China—Superpower of the Future?
China is a sovereign state in East Asia with a population of over 1.3 billion people. The nation possesses the world’s largest economy by some measurements, the world’s largest population and the fourth-largest territory. These are the building blocks of a superpower. While the world anticipates China gaining superpower status, analysts debate on when and whether its rise will be peaceful.
The Trumpet forecasts that China will continue to grow as a formidable power, combining its strength with Russia. Further, we forecast that it will play a major role in waging economic war that will devastate America.
China is located in East Asia. Its east borders the Pacific Ocean. Its southeastern border is mostly a hilly jungle difficult to travel through. The south and west of China border the Himalayas, the world’s tallest mountain range. This poses another barrier to trade and military forces, except on its northwestern border through Kazakhstan. The famous medieval network of trade routes from Europe to Asia, called the Silk Road, ran through Kazakhstan to China. To China’s north, the Gobi Desert runs along China’s border with Mongolia. China also borders Russia to the north in a relatively uninhabited region.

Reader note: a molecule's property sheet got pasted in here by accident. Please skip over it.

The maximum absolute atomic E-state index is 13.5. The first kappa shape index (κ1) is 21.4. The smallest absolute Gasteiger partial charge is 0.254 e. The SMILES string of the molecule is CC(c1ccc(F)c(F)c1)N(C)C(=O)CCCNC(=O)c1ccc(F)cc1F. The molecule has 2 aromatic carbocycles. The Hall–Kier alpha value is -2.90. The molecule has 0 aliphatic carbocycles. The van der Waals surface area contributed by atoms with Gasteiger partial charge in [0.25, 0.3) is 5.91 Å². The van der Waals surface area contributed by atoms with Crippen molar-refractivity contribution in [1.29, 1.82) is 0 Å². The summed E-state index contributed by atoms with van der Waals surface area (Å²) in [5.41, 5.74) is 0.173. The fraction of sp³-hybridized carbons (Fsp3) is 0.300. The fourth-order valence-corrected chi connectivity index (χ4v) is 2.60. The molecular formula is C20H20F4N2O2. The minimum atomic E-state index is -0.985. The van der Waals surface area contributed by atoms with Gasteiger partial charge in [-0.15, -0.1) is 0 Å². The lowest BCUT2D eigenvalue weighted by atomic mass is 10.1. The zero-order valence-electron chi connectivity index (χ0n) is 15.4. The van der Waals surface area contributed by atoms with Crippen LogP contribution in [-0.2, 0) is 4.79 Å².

With borders like these, China is geographically secure. Historically, its geography allowed China to develop without much interaction with foreign powers, unless it chose to. Its territory and population size also make it hard to conquer. The only successful invasion of China was by the Mongolian horsemen in the 1200s. Even though the Japanese invaded and occupied large parts of eastern China in the 1930s, they could never get the Chinese to capitulate.
Geographically, China’s coast is its most vulnerable frontier. It is where the Japanese invaded and how the British Empire forced the Chinese into trade concessions in the 1800s. The British Empire’s prosperous trade actually destabilized China. The rich coastal areas benefiting from the trade resisted government policies and control that sought to curb trade. This led to the collapse of the central government and civil war. It was in this context that Japan invaded and remarkably failed to conquer.
All of this shows that while China is vulnerable to invasion from the coast, the real threat isn’t from a military invasion. No nation has the interest or the forces to invade and occupy mainland China and hope to win. The real threat is economic. It is vital to China’s prosperity that no nation can threaten it economically through its coast.